Home Builder Canada Readers survey
newsletter
NP_lineHome Builder Magazine New Products Online
NP_line
Computers, Educational
&Technology

NP_line
Electrical & Mechanical
NP_line
Exteriors
NP_line
Finishes & Surfaces
NP_line
Kitchens & Baths
NP_line
Landscape & Design
NP_line
Speciality Products
NP_line
Structural
NP_line
Tools & Equipment
NP_line
Windows & Doors
NP_line
New Products home
NP_line



External Links: Associations & Governments . Builders & Renovators . Manufacturers & Suppliers
Home . About Us . Subscribe . Advertise . Editorial Outline . Contact Us . Current Issue . Back Issues . Jon Eakes

© Copyright 2009 Work-4 Projects Ltd.
Stylish Designs Found In the Backyard Shed
Dressing up a residential property doesn’t have to end at the back door

By Peter Mitham


Curb appeal may begin out front, but a number of companies are offering homeowners options for dressing up sheds, gazebos and garages like never before. Cities such as Vancouver are even adjusting zoning requirements to allow the structures to become secondary suites, independent of the main house.
Neither the CHBA nor the CMHC currently publishes statistics specifically tracking these structures, but John Derose, who oversees a team of mortgage specialists at Vancouver-based credit union, Vancity, says many home-owners are adding a secondary structure on the property to generate cash flow. The cash, in turn, helps leverage the financing needed for the main home, but also adds long-term value to the property.
The key is making sure the design of the secondary structure complements and enhances the existing building as well as surrounding properties. “You have to do it professionally,” Derose says.

Manufactured Kits
A professional approach is something Toronto-based Decor Structures Corp., which offers a range of structures under the Summerwood brand, provides. Its custom designed structures range from sheds to studios and workshops, even small cabins that are packaged in ready-to-build kits and shipped around the world. Running from $3,000 to just under $40,000, the kits provide structures with regional character for contemporary urban yards.
“We do whatever you like,” says John Hickey, Summerwood’s senior designer. “I will ask people to send in photos of the yard and the home. Then I’ll pull some of the elements from the home or existing buildings on the property or in the area and incorporate them into the design of their buildings just to give them more of a natural fit.”
Increasingly, clients are looking to set their lot apart from the rest. While it doesn’t take much to dress up a shed, many companies don’t offer this type of custom design service.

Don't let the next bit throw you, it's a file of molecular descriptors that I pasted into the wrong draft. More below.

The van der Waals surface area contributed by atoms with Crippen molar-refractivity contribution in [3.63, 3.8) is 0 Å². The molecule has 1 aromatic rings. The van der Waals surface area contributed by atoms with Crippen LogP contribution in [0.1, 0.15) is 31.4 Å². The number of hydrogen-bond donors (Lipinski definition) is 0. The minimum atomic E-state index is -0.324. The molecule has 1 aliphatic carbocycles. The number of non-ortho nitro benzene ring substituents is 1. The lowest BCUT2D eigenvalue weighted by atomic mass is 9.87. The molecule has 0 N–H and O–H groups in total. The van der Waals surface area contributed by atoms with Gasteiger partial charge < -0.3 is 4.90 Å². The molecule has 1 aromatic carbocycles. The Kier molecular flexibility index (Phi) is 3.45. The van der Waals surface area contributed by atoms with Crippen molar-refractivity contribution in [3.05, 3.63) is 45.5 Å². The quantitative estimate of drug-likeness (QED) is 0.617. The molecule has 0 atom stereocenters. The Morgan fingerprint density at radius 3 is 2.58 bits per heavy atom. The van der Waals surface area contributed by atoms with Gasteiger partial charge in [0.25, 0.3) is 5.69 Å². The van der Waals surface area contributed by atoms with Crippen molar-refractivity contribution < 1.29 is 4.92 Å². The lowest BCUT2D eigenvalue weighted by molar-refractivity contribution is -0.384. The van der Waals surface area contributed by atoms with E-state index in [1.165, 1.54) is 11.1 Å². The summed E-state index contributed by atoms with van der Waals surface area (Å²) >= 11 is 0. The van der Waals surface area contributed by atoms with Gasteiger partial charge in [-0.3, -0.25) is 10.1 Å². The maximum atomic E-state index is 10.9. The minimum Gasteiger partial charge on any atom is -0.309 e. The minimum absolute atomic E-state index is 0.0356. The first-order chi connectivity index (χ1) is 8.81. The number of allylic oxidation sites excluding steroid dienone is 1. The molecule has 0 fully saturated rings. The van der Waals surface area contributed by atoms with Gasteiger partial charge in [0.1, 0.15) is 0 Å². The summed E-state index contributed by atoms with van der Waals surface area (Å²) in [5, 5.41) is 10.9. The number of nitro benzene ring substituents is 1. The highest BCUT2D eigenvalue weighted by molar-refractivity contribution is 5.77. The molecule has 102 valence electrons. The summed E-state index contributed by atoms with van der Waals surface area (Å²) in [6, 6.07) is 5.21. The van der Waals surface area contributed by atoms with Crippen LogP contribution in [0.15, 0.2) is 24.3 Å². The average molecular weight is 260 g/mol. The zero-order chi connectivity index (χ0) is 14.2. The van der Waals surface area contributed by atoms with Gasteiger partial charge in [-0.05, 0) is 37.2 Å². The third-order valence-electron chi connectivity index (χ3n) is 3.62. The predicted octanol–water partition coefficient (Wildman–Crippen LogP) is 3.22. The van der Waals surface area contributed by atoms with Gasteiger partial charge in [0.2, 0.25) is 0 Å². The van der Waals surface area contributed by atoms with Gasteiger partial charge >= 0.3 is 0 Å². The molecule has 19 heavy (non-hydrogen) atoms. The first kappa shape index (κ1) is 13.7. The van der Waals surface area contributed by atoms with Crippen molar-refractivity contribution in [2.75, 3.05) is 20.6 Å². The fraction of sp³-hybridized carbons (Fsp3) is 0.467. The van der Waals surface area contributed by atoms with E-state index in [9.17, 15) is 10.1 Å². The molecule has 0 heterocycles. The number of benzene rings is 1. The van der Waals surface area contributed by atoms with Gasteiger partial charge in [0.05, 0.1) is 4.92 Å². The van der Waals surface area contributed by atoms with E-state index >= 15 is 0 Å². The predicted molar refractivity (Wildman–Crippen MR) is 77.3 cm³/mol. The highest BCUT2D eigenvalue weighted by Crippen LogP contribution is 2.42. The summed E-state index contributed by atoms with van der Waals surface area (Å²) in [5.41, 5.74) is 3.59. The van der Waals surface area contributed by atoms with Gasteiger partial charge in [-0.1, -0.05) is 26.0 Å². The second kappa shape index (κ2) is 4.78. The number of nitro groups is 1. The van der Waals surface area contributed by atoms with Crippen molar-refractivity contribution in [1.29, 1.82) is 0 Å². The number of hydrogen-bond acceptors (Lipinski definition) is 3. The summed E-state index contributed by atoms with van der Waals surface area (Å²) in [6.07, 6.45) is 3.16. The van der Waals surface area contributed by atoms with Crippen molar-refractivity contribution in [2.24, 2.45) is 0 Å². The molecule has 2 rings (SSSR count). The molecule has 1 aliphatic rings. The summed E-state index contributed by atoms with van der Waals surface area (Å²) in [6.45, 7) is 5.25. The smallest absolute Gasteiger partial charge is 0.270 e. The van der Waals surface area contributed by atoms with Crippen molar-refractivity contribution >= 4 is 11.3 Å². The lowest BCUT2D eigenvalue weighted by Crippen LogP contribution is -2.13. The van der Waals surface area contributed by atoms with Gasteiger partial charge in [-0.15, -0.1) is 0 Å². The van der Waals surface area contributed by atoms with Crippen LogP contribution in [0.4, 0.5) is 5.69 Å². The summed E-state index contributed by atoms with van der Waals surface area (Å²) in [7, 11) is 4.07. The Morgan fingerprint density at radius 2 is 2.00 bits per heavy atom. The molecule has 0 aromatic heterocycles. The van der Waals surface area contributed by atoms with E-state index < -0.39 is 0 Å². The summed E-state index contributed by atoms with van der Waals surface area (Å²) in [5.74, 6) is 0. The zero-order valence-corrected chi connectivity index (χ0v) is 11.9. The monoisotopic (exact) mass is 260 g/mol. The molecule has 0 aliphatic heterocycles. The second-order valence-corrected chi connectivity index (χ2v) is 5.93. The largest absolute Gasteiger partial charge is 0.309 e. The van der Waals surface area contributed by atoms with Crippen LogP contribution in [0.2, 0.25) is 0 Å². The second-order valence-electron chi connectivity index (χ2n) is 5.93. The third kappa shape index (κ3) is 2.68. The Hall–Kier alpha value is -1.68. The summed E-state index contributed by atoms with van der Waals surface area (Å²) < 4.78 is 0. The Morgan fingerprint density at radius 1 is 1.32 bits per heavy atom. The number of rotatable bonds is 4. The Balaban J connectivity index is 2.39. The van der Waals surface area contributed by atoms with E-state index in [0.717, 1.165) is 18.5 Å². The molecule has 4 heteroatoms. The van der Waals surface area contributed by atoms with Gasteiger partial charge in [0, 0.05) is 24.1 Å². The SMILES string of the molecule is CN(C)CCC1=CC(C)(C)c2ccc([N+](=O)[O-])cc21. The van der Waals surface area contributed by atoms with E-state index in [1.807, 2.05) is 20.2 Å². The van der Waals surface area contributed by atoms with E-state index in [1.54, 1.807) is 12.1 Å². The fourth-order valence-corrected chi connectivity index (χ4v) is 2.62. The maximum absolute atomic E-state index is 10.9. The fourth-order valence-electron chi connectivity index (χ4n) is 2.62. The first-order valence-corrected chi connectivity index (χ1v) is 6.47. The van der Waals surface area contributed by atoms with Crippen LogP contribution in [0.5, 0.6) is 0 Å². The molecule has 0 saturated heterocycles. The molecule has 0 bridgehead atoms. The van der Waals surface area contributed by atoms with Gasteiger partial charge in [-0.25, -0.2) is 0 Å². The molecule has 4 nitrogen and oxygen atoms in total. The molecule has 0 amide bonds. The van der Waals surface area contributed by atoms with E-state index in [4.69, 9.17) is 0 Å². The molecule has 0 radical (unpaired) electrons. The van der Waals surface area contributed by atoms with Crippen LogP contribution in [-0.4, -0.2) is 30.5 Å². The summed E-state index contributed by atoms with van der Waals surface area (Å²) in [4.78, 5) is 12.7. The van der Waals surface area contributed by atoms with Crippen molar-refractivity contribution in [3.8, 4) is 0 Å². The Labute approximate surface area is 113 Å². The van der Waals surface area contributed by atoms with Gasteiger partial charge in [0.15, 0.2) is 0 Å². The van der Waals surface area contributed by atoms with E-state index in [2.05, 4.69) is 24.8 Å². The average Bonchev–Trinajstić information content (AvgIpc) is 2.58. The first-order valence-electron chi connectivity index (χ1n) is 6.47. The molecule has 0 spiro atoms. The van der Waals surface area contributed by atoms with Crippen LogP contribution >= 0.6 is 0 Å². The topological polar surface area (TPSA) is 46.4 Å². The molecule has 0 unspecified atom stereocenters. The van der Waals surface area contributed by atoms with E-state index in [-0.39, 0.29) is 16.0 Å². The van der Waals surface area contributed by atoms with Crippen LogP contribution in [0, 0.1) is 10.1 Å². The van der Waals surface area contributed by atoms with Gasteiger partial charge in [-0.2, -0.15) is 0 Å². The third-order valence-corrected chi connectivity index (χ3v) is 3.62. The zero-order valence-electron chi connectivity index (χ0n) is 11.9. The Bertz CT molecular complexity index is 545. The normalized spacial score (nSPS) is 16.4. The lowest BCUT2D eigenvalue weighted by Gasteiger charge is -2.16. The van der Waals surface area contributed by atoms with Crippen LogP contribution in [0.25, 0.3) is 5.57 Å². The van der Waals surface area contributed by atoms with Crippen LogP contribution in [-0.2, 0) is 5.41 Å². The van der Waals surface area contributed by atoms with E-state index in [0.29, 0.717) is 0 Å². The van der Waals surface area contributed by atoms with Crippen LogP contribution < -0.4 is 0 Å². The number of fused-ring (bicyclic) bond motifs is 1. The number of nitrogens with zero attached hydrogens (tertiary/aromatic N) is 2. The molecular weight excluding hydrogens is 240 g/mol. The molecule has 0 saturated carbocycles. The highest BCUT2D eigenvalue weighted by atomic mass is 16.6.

“We will take the time to cut out the rafters and give you a curved roof,” Hickey says.
Contractors like the product, he said, because the kits cut installation time and construction costs while still providing a product that meets or exceeds local home building codes. “Within a day they’re in and out, where normally that project would have taken a week on site.”

Secondary Suite Structures
Decor Structures isn’t the only company providing stylish outbuildings for homeowners. Smallworks, a design studio in Vancouver, as well as a number of other Canadian and American prefab building manufacturers serve the market.
A handful of Smallworks’ structures currently serve as residences, while more than a dozen serve a variety of purposes from studios to workshops. Combining elements of custom design with cost-efficient prefabricated components, the units reflect a West Coast Modern esthetic.
While some of the company’s earliest orders were for small-scale studios and backyard offices, Smallworks principal Jake Fry says the units are ideal for secondary suites. An initiative by the city of Vancouver to allow in-fill housing to boost density and affordable housing stocks in established single-family neighbourhoods has added to the interest.
Smallworks’ structures run from studios of under 100 square feet to cottages of approximately 550 square feet (including a loft). The residential units run about $130,000 apiece.
Homeowners who want to incorporate secondary structures into home renovations can tap a number of funding options to finance the purchases, especially if they’re adding the structures to accommodate seniors or other family members.
The CMHC, through its Residential Rehabilitation Assistance Program, provides funding for the development of self-contained units accommodating seniors and low-income adults with disabilities. The CMHC will provide up to $24,000 for construction of the unit through its secondary/garden suites program, with potentially an additional $24,000 available if the structure boasts accessibility features to accommodate residents with disabilities.
Applicants must receive approval for funding before beginning construction and ensure the project complies with municipal requirements — for instance, not all municipalities permit garden suites and rents must not exceed the median value in the local market.
Meanwhile, financial institutions such as Vancity offer a variety of mortgage products that may be suitable for financing the structures. Derose says that any secondary unit, provided it complies with local zoning requirements, would be of interest to lenders given the potential it provides for generating cash flow for the owners from tenants.


homeBUILDERcanada.com | Home BUILDER Magazine | Canada's #1 Information Source for Residential Home Builders and Professional Renovators

HB house ad sub
Home Builder Magazine Ask Jon Eakes
Home Builder current issue